• grayracer513

Posted January 07, 2009 - 02:32 PM

#9

The function of the TPS is to provide information to the CDI about the load state of the engine. It uses this info, along with the engine speed, to change the ignition advance to suit the situation. Disconnecting the TPS is fundamentally the same thing as what the hot rodders did in the old days when they went to a mechanical advance distributor in place of the original mechanical/vacuum advance distributor. The engine looses its ability to change the timing according to load, and bases the advance curve solely on engine speed.

With the TPS off, the CDI sees voltage at the TPS input pin as being below the minimum level, and assumes that means full throttle. So, at full throttle, there will be little or no difference whatsoever in performance with the TPS out of the system. At part throttle, what you will get depends on how the ignition was originally mapped out. A YZ450 will typically not be as sharp and crisp at part throttle without a TPS as with one. On the other hand, some of the late WR's have a tendency to stutter at a light load, steady cruise with the TPS in place because their timing under those conditions is set up to reduce emissions (part of this is carburetion, too), and some find that disconnecting the TPS clears this up. In any case, the only time there should be a change at full throttle is if the CDI is capable of identifying the voltage as out of range, and then put itself into a "fail safe" or "limp home" mode of operation, under which the advance curve may be different from the normal full throttle curve.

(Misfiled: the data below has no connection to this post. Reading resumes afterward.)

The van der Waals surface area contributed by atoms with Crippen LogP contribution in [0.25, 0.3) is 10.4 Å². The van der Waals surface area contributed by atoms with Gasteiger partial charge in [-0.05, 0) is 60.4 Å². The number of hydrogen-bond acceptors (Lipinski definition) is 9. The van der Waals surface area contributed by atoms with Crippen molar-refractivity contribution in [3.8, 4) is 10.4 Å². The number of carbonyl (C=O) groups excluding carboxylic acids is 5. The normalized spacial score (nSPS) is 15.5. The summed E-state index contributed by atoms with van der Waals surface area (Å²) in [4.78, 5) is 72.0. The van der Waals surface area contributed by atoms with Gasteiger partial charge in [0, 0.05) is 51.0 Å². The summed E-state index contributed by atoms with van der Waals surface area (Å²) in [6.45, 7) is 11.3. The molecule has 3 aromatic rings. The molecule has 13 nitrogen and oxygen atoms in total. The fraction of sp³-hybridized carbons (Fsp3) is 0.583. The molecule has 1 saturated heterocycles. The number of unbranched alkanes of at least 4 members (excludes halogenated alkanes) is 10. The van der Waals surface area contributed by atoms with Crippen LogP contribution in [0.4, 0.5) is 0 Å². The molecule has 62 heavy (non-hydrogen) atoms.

• jams229

Posted January 07, 2009 - 07:36 PM

#10

grayracer - I appreciate your explanation, even though I don't understand it!
I would like to disconnect the TPS due to the annoying stutter on the road, but I have heard that the negative effects on performance when off road are more pronounced. What do you think the negative effects are? Thanks - I appreciate your thoughts on this.

  • DS-WR450F

Posted January 07, 2009 - 09:39 PM

#11

I really like the idea of wiring in a switch. TPS off cruising down the road, and TPS on off road.

  • William1

Posted January 08, 2009 - 04:25 AM

#12

grayracer - I appreciate your explanation, even though I don't understand it!
I would like to disconnect the TPS due to the annoying stutter on the road, but I have heard that the negative effects on performance when off road are more pronounced. What do you think the negative effects are? Thanks - I appreciate your thoughts on this.


You loose a little throttle response and "crispness" when disconnected but gain steady throttle performance (no/less stuttering). Hence the desire to add a switch.

  • grayracer513

Posted January 08, 2009 - 02:22 PM

#13

Not having much opportunity to play with a WR, I don't really know. It should only affect part throttle, but it might do more. As far as I know, all you have to do if you don't like the results is to plug it back in.